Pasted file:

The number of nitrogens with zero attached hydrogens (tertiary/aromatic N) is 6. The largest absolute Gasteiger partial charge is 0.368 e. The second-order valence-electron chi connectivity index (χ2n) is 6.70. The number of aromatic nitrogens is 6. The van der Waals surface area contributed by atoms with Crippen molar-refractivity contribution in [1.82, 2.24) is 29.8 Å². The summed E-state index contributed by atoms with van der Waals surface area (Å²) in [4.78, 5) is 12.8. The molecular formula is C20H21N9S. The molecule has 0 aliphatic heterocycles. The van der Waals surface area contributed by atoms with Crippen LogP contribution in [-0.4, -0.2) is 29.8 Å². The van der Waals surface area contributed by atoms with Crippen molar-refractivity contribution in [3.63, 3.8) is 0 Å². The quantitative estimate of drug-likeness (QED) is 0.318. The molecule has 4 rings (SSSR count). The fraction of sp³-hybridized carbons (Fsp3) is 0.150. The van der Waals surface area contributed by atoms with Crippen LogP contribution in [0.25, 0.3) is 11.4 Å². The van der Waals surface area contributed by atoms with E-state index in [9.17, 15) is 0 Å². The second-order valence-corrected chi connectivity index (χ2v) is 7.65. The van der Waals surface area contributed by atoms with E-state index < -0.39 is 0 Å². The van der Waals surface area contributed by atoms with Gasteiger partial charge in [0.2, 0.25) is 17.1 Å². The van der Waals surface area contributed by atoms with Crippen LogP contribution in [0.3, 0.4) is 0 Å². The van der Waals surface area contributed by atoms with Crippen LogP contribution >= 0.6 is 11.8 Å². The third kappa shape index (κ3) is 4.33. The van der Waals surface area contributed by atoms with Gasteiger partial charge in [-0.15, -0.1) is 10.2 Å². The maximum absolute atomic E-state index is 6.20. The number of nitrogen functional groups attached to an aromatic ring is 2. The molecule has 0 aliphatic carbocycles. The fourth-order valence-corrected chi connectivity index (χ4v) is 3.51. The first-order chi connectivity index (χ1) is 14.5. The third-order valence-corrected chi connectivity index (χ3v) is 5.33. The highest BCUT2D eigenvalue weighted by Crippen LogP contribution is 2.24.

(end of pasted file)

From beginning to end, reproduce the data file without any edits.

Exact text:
The number of nitrogens with zero attached hydrogens (tertiary/aromatic N) is 6. The largest absolute Gasteiger partial charge is 0.368 e. The second-order valence-electron chi connectivity index (χ2n) is 6.70. The number of aromatic nitrogens is 6. The van der Waals surface area contributed by atoms with Crippen molar-refractivity contribution in [1.82, 2.24) is 29.8 Å². The summed E-state index contributed by atoms with van der Waals surface area (Å²) in [4.78, 5) is 12.8. The molecular formula is C20H21N9S. The molecule has 0 aliphatic heterocycles. The van der Waals surface area contributed by atoms with Crippen LogP contribution in [-0.4, -0.2) is 29.8 Å². The van der Waals surface area contributed by atoms with Crippen molar-refractivity contribution in [3.63, 3.8) is 0 Å². The quantitative estimate of drug-likeness (QED) is 0.318. The molecule has 4 rings (SSSR count). The fraction of sp³-hybridized carbons (Fsp3) is 0.150. The van der Waals surface area contributed by atoms with Crippen LogP contribution in [0.25, 0.3) is 11.4 Å². The van der Waals surface area contributed by atoms with E-state index in [9.17, 15) is 0 Å². The second-order valence-corrected chi connectivity index (χ2v) is 7.65. The van der Waals surface area contributed by atoms with E-state index < -0.39 is 0 Å². The van der Waals surface area contributed by atoms with Gasteiger partial charge in [0.2, 0.25) is 17.1 Å². The van der Waals surface area contributed by atoms with Crippen LogP contribution in [0.3, 0.4) is 0 Å². The van der Waals surface area contributed by atoms with Crippen LogP contribution >= 0.6 is 11.8 Å². The third kappa shape index (κ3) is 4.33. The van der Waals surface area contributed by atoms with Gasteiger partial charge in [-0.15, -0.1) is 10.2 Å². The maximum absolute atomic E-state index is 6.20. The number of nitrogen functional groups attached to an aromatic ring is 2. The molecule has 0 aliphatic carbocycles. The fourth-order valence-corrected chi connectivity index (χ4v) is 3.51. The first-order chi connectivity index (χ1) is 14.5. The third-order valence-corrected chi connectivity index (χ3v) is 5.33. The highest BCUT2D eigenvalue weighted by Crippen LogP contribution is 2.24.